Invasive BCIs measure the LFP directly with tissue penetrating electrodes, typically with more than one electrode. Often a rectangular grid of about 100 microelectrodes referred to as microarray is applied. A common microelectrode length is 1.5 mm and was used in the invasive BCI experiments mentioned above [7] - [10] . The (motor) cortex is histologically divided into 6 layers and is about 3 to 4 mm thick [28] . The motor cortex is agranular, hence layer 4 is very thin. However, layer 3 compensates for layer 4 and is thicker [28] . Keeping in mind the spatial reach of the LFP and the electrode length, one can assume that the measured LFP is primarily generated in layers 1 to 4 (see Figure 1 right hand panel). Efferent fibers in layers 1 to 4 mainly connect to other cortical regions of the same and opposite hemisphere [28] . Afferent fibers in layers 1 to 4 mainly originate from other cortical regions, thalamus and brainstem [28] . This implies that primary sources of the measured LFP are internal processing inputs from the thalamus and brainstem, but not outputs to the motor system, as they start in layers 5 and 6.

The numbers of APs per time unit-also termed firing rate-of neural populations in specific motor cortex areas are tightly correlated with movement directions and imagined/attempted ones [29] [30] .

In summary, non-invasive BCIs directly measure the LFP in layers 1 to 4 of specific motor cortex areas and extract high frequency components to estimate AP firing rates. These firing rates are subsequently used to decode imagined/attempted movement directions.

3. Origin of Non-Invasive BCI Signals

EEG is by far the most common method for measuring electrical brain activity non-invasively. It measures potentials at the scalp using electrodes with a diameter of approximately 2 mm to 1 cm. These scalp potentials are a modified version of the LFP in the brain [21] . The modification has at least two causes: 1) as mentioned above, the electric field decays with the square of the distance. Therefore, the LFP is subject to substantial attenuation until it reaches electrodes at the scalp; 2) Volume conductance of the heads tissues (brain, cerebral fluid, skull, scalp) cause spatial smoothing over an area of about 10 cm² [21] .

Due to the attenuation and smoothing, only synchronous brain activity, meaning brain activity that sum up over brain areas, can be measured at scalp level. Rhythms that occur synchronously are typical for lower frequency ranges of the LFP. One prominent example at motor cortex is the mu rhythm at 8 - 13 Hz [19] . The low

Figure 1. Sketch of BCI signal sources. I - VI mark the cortical layers. Cortical layer 5 and 6 pyramidal cells are highlighted in green. Their apical and basal synapses are color coded. The spatial and temporal dendritic integration of synaptic transmission leads to formation of dipoles (left side). If millions of neurons receive synchronous basal or apical synaptic transmissions, the resulting electrical field propagates over large distances and is even detectable at the scalp where it is called EEG. In contrast, implanted electrode arrays are capable of measuring APs due to their close vicinity to neurons (right side). Therefore, (presynaptic) action potentials can be recorded and decoded from LFP by signal processing.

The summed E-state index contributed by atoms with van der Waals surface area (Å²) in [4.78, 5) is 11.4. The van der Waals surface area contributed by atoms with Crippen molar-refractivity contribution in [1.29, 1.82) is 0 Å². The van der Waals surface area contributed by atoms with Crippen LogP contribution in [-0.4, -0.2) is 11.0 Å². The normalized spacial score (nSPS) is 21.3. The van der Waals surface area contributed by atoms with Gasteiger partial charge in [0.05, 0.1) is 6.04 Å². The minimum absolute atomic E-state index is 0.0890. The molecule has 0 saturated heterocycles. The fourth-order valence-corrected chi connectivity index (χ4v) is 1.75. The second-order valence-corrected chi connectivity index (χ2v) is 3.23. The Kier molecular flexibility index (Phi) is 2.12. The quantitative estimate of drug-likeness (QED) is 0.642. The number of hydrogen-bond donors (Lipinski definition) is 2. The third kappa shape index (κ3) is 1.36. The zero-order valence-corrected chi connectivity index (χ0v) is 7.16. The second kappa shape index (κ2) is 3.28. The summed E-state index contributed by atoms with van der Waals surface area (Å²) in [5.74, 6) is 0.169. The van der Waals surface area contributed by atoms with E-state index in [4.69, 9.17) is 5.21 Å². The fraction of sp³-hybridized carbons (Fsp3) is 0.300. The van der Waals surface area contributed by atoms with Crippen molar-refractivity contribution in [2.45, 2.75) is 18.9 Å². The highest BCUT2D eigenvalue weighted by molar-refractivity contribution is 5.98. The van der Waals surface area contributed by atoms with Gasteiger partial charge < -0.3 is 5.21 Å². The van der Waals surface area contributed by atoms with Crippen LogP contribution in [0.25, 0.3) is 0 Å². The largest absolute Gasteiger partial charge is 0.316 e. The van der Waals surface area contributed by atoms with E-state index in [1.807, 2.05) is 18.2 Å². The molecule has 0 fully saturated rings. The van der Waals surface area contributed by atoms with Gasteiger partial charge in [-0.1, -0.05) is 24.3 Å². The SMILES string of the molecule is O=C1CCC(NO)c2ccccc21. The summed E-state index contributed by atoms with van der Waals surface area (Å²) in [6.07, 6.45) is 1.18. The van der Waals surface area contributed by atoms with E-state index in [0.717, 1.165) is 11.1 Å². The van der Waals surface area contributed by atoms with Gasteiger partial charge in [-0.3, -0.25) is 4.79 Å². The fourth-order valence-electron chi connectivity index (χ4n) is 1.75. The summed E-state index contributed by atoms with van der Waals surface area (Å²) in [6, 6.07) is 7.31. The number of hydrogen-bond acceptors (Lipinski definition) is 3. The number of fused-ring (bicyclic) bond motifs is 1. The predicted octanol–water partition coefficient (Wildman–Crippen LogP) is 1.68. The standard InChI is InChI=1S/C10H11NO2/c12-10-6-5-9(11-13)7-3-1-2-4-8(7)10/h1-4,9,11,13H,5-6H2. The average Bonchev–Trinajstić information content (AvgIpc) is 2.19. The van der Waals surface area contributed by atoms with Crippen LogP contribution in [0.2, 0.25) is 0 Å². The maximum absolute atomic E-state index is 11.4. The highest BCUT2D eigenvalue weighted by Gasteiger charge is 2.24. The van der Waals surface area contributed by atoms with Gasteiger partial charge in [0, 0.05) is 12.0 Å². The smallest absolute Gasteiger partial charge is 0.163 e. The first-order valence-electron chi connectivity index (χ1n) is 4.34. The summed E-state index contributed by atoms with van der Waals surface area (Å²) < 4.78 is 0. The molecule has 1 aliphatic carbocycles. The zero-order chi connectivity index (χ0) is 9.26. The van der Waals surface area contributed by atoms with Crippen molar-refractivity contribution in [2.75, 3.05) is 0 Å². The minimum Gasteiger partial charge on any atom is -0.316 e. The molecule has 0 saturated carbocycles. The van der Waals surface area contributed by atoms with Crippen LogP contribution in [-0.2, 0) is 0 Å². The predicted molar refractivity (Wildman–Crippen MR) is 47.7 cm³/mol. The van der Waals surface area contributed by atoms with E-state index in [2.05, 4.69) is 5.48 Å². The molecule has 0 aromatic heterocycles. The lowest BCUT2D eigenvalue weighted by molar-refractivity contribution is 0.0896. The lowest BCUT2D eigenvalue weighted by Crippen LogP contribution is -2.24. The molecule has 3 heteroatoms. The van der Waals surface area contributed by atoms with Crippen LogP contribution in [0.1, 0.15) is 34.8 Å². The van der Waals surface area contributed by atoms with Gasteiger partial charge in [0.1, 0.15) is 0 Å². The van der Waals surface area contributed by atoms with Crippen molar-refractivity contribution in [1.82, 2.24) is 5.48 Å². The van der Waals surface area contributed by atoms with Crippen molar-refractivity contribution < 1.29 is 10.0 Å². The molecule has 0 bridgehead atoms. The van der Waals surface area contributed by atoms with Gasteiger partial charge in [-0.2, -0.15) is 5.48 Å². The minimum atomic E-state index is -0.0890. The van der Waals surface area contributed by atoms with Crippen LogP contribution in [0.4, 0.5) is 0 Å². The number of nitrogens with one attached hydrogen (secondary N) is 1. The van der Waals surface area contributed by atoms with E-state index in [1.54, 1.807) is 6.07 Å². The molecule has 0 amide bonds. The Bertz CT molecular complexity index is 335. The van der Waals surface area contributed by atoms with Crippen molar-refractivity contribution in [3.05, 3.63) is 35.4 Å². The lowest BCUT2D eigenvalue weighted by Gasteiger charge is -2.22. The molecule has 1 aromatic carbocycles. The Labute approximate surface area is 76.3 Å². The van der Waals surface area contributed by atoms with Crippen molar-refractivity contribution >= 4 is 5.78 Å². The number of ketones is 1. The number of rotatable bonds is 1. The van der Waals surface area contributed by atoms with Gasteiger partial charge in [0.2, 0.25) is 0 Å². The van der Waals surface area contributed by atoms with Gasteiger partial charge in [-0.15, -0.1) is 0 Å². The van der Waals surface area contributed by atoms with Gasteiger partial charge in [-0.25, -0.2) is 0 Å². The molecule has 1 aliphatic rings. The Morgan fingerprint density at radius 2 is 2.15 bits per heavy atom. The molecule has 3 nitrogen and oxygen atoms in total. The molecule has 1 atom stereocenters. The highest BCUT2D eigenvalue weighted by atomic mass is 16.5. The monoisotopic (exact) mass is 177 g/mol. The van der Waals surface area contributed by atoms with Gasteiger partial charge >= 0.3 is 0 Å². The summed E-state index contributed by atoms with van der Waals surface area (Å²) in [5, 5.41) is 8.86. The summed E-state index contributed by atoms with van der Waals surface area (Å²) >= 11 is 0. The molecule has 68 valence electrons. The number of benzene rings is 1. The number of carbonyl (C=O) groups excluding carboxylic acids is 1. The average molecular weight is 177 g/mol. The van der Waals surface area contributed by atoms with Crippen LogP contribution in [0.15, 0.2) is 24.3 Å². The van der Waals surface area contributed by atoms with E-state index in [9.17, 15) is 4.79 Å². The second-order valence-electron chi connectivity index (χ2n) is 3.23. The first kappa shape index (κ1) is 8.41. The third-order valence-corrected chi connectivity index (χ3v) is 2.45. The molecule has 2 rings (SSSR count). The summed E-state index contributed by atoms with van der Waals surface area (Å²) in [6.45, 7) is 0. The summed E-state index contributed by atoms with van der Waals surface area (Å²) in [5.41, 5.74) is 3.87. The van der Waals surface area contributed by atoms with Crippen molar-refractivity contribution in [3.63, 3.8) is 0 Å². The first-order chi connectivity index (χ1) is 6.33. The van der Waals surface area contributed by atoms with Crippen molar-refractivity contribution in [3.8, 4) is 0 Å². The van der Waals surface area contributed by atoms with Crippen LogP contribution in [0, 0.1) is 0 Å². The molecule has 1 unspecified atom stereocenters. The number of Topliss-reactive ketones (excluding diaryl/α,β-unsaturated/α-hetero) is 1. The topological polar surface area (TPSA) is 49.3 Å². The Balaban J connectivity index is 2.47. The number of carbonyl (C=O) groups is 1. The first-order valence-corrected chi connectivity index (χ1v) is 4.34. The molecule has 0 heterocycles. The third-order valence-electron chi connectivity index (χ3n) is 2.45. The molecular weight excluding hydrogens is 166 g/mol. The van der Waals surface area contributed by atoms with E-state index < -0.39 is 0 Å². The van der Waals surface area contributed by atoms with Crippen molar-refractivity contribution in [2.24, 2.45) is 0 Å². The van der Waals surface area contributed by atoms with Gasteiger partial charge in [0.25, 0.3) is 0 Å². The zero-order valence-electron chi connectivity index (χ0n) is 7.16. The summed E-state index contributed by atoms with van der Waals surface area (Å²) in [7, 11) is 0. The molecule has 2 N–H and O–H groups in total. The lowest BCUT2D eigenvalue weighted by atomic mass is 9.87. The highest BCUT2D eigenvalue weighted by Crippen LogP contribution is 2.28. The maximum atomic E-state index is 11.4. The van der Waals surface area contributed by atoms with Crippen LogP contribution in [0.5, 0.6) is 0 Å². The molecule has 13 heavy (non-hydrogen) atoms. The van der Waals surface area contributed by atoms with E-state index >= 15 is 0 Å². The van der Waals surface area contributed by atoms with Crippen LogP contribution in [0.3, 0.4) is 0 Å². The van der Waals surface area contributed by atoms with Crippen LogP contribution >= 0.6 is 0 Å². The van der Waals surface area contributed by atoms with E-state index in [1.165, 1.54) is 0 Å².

frequency components of LFP are mainly caused by correlated synaptic transmissions that form neural dipoles in parallel pyramid cells (see Figure 1 left hand panel) [21] [22] . Since only afferent APs cause synaptic transmissions, it can be assumed that the major contribution to LFP at lower frequencies comes from these afferent APs of cortex layers 1 to 4 (see Figure 1 left hand panel).

APs cause synaptic transmissions, but information coded in AP spike trains is not one-to-one equivalent to in- formation in low frequency components of the LFP [22] . In fact, the connection from APs via synaptic transmissions to the LFP is not entirely understood yet. Ionic transmembrane currents can be well described by models, however influences like feedback of the LFP to surrounding cell activity, but also random effects, like synaptic transport failure limit our understanding [22] [31] [32] .

In summary, APs of afferent fibers in the cortex can cause synaptic transmissions. Correlated synaptic transmissions form parallel neural dipoles which contribute most to synchronous low frequency components of the LFP and therefore also to the scalp EEG.

4. Discussion

Similarities: when comparing invasive and non-invasive BCI signals, one can find that the underlying sources are equal. At the very base, both signals’ origins are AP spiking rates of cortical layers 1 to 4. Hence, they both use internal processing inputs from thalamus and brainstem rather than outputs to the motor system.

Differences: invasive BCIs measure the LFP directly, whereas non-invasive BCIs only have access to a modified LFP. Known modifications are transformation from spiking to oscillatory activity, attenuation, and spatial smoothing. Spatial smoothing can be reduced by applying spatial filters and by using methods like EEG brain imaging. In EEG brain imaging, a model of the head conductivity is applied to reconstruct a possible and plausible EEG source distribution [33] . Although the problem is heavily underdetermined, the results show a substantially improved spatial resolution as well as interpretability [21] . With this method, high gamma band EEG activity is successfully reconstructed, albeit not on a single trial level for BCI application and, of course, already lost information cannot be reconstructed [34] - [36] . Also the effect of signal attenuation cannot be undone. Signal attenuation with constant noise level leads to a reduced signal-to-noise ratio and makes it in turn more difficult or even impossible to access the signal of interest, especially in single trial analysis. Furthermore, it is not totally clear yet how AP spiking rates, as used in invasive BCIs, are transformed into low frequency components of the EEG, as they are typically utilized in non-invasive BCIs.

Concluding our view on the controversy, invasive BCIs measure LFP signals directly, whereas non-invasive BCIs measure modified LFP signals. The modifications are not fully understood, cannot be undone yet and are the reason for the poorer performance of non-invasive BCIs. But although invasive and non-invasive BCI signals look quite different, the origin of electrical BCIs signals is the same.


This work has been supported by the Horizon2020 EU research project “MoreGrasp” (H2020-ICT-2014-1 643955) and by the ERC Consolidator Grant 681231 “Feel Your Reach”.

Cite this paper

David Steyrl,Reinmar J. Kobler,Gernot R. Müller-Putz, (2016) On Similarities and Differences of Invasive and Non-Invasive Electrical Brain Signals in Brain-Computer Interfacing. Journal of Biomedical Science and Engineering,09,393-398. doi: 10.4236/jbise.2016.98034


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AP: Action Potential BCI: Brain-Computer Interface EEG: Electroencephalogram LFP: Local Field Potential